After firing head coach Alvin Gentry, little but the prized training staff remains of the once proud Suns. Then 13-28, the Gentry’s Suns were suffering not from poor coaching but nearly a decade of self-sabotage from the organization’s leadership. Then, in choosing an interim head coach, GM Lance Blanks bypassed longtime assistants Dan Majerle and Elston Turner in favor of Player Development Coordinator Lindsay Hunter, who has no coaching experience at any level. Majerle was so incensed that he quit, and Turner hasn’t attended Suns practices or games since. To bring this time of ignominy to a close, Jermaine O’Neal reportedly got into a “heated verbal argument” with Blanks though both have downplayed the issue.
The juggernaut that was the Seven Seconds or Less Suns has finally succumbed to the harsh desert conditions. It is convenient to point to 2008, when D’Antoni left to Coach the Knicks, as the beginning of the end, but that ignores the fact that they went to the Western Conference Finals in 2010 under Alvin Gentry. It is convenient to point to 2012, when Steve Nash was at last traded to the Lakers, as the beginning of the end, but that ignores the two playoff-missing seasons before he was traded. No, if we’re being honest with ourselves, we can see that the Suns have been in retrograde ever since 2004.
A look at the wins and losses would suggest the Phoenix Suns are a well-run organization. Since Robert Sarver bought full control of the team in 2004, they’ve done won 61% of their games, advance to three Western Conference Finals and propagate the most well-known offense the league has seen since the Triangle. But the examining process, not just results, reveals that, under Sarver’s tenure, the Suns have run the cheapest and most
Puzzles kind of suck.
There is almost no reward as you are putting them together and there is really no point. I guess you could say it’s a test of will, recognition and patience but you could also just as easily say it’s a complete waste of time. The problem with puzzles is there is nothing to display once it’s done. It’s not like you can frame it or keep it on your coffee table.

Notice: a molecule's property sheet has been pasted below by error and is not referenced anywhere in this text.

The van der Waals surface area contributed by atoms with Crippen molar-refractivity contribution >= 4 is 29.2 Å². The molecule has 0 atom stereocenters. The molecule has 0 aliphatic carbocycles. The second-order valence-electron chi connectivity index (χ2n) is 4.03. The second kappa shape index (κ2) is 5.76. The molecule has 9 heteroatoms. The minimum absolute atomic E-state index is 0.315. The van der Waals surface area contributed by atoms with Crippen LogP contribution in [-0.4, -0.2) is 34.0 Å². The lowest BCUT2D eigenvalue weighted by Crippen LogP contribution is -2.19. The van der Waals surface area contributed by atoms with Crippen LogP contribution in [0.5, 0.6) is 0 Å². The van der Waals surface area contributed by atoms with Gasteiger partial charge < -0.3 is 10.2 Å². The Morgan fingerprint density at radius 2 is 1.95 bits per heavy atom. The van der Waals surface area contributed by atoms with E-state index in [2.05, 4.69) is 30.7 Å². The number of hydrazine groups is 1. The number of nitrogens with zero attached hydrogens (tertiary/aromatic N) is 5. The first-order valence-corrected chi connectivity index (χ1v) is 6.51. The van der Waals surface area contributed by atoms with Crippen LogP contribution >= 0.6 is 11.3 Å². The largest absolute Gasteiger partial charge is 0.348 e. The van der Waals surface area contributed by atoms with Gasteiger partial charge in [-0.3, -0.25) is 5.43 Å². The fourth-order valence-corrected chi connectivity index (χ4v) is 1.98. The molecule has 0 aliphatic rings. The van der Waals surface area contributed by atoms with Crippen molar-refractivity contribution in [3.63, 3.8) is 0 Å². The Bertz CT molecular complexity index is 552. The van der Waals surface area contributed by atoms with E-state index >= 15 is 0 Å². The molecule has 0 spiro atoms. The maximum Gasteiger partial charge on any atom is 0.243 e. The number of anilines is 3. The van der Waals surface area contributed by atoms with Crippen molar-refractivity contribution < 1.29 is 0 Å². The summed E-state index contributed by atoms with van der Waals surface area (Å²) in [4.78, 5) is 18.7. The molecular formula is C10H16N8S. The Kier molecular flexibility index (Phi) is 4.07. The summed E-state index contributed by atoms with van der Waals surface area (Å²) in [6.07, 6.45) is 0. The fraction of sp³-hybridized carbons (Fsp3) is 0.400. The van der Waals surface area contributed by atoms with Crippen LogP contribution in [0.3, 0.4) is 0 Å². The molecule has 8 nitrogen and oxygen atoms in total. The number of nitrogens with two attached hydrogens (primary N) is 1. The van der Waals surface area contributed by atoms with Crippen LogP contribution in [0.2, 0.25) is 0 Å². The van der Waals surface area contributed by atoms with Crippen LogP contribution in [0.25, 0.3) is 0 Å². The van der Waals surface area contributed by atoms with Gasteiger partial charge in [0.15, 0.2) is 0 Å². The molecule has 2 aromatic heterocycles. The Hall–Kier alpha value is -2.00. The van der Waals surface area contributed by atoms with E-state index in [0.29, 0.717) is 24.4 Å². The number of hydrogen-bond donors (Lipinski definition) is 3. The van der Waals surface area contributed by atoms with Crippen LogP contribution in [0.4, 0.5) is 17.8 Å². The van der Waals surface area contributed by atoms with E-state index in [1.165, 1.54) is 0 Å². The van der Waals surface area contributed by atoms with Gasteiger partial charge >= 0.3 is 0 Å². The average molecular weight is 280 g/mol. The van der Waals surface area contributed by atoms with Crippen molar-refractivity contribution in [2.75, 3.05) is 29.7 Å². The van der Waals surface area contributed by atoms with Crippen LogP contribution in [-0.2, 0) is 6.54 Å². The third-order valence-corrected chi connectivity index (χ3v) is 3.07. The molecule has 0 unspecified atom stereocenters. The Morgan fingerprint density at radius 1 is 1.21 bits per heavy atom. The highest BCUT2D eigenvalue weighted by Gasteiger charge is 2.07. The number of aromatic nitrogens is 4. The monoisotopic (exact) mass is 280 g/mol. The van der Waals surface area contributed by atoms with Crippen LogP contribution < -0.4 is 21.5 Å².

While you’re putting it together, everything starts to blend together and all of the pieces begin to look the same. Sometimes, you can’t even tell if something fits into the appropriate cutout because it looks just close enough that you assume the company who made it wouldn’t screw with your head like that. The reward of finishing such a task is knowing you completed it, but if there is nothing to show for it, does it even really matter?
That’s the great thing about putting together a championship puzzle in professional sports. Once it’s completed, you don’t have to just awkwardly display the puzzle for when people come over and you show it to them, hoping to elicit a response other than pity. You don’t have to just immediately take it apart and have that be your little secret between you, your dog and the Roseanne marathon you watched while completing the puzzle.
You get something tangible to show people. You get rings, a parade, commemorative DVDs, a banner, and the ability to complain to the media about how you’re still not respected enough after nobody believed in you and disrespected you before you won. There is no fruitless reward or only being stuck with the feeling of a job well done. Continue reading “Making it all fit together can be puzzling or whatever is the best puzzle pun here” »
My dad had a heart attack.
Don’t worry. He’s okay now. This was a few years ago and I still remember this moment in our lives like it was yesterday. It’s something that still haunts me for a brief moment every time the phone rings. It’s nothing I can seem to shake.
I was working in the mailroom of an appellate court in California back then. Part of my duties at the time were sorting through loose sheets of files and dividing them up into groups based on their case numbers. I’d get them sorted in numerical order and then take them on a cart into the file room to put them away in their proper place. It was boring, mind numbing work so I’d often listen to podcasts on my iPod while I filed away papers.
I felt my pocket buzz around 9:30 in the morning that day. I reached down and pulled out my cell phone. It was a call from my dad’s phone. I decided I didn’t really have time to talk and put the phone back in my pocket. It’s not that I didn’t want to talk to my dad; I just didn’t really feel like killing 20 minutes on the phone with him in the back of the file room with all of the filing I had to do. He called back a couple of minutes later and I ignored it again. Continue reading “Some things take time” »